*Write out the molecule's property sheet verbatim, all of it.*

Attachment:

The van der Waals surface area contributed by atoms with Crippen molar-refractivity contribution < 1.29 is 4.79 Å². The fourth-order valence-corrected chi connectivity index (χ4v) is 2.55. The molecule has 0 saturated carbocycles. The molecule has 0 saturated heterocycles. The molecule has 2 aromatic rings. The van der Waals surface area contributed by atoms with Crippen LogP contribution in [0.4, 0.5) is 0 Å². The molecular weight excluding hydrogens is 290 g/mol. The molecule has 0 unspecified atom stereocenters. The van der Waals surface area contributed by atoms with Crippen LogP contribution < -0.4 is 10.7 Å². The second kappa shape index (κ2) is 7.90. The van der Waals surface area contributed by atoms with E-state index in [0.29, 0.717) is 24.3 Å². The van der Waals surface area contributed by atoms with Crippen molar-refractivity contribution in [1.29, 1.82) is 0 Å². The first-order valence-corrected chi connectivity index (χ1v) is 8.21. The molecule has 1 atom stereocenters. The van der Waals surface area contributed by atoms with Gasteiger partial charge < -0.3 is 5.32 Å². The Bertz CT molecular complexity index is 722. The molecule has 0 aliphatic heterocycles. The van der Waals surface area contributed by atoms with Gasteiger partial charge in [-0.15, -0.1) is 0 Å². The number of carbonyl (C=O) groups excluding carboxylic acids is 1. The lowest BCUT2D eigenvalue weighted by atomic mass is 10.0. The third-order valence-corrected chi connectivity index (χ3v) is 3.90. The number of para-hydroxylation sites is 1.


The van der Waals surface area contributed by atoms with Crippen molar-refractivity contribution < 1.29 is 4.79 Å². The fourth-order valence-corrected chi connectivity index (χ4v) is 2.55. The molecule has 0 saturated carbocycles. The molecule has 0 saturated heterocycles. The molecule has 2 aromatic rings. The van der Waals surface area contributed by atoms with Crippen LogP contribution in [0.4, 0.5) is 0 Å². The molecular weight excluding hydrogens is 290 g/mol. The molecule has 0 unspecified atom stereocenters. The van der Waals surface area contributed by atoms with Crippen LogP contribution < -0.4 is 10.7 Å². The second kappa shape index (κ2) is 7.90. The van der Waals surface area contributed by atoms with E-state index in [0.29, 0.717) is 24.3 Å². The van der Waals surface area contributed by atoms with Crippen molar-refractivity contribution in [1.29, 1.82) is 0 Å². The first-order valence-corrected chi connectivity index (χ1v) is 8.21. The molecule has 1 atom stereocenters. The van der Waals surface area contributed by atoms with Gasteiger partial charge < -0.3 is 5.32 Å². The Bertz CT molecular complexity index is 722. The molecule has 0 aliphatic heterocycles. The van der Waals surface area contributed by atoms with Gasteiger partial charge in [-0.15, -0.1) is 0 Å². The number of carbonyl (C=O) groups excluding carboxylic acids is 1. The lowest BCUT2D eigenvalue weighted by atomic mass is 10.0. The third-order valence-corrected chi connectivity index (χ3v) is 3.90. The number of para-hydroxylation sites is 1.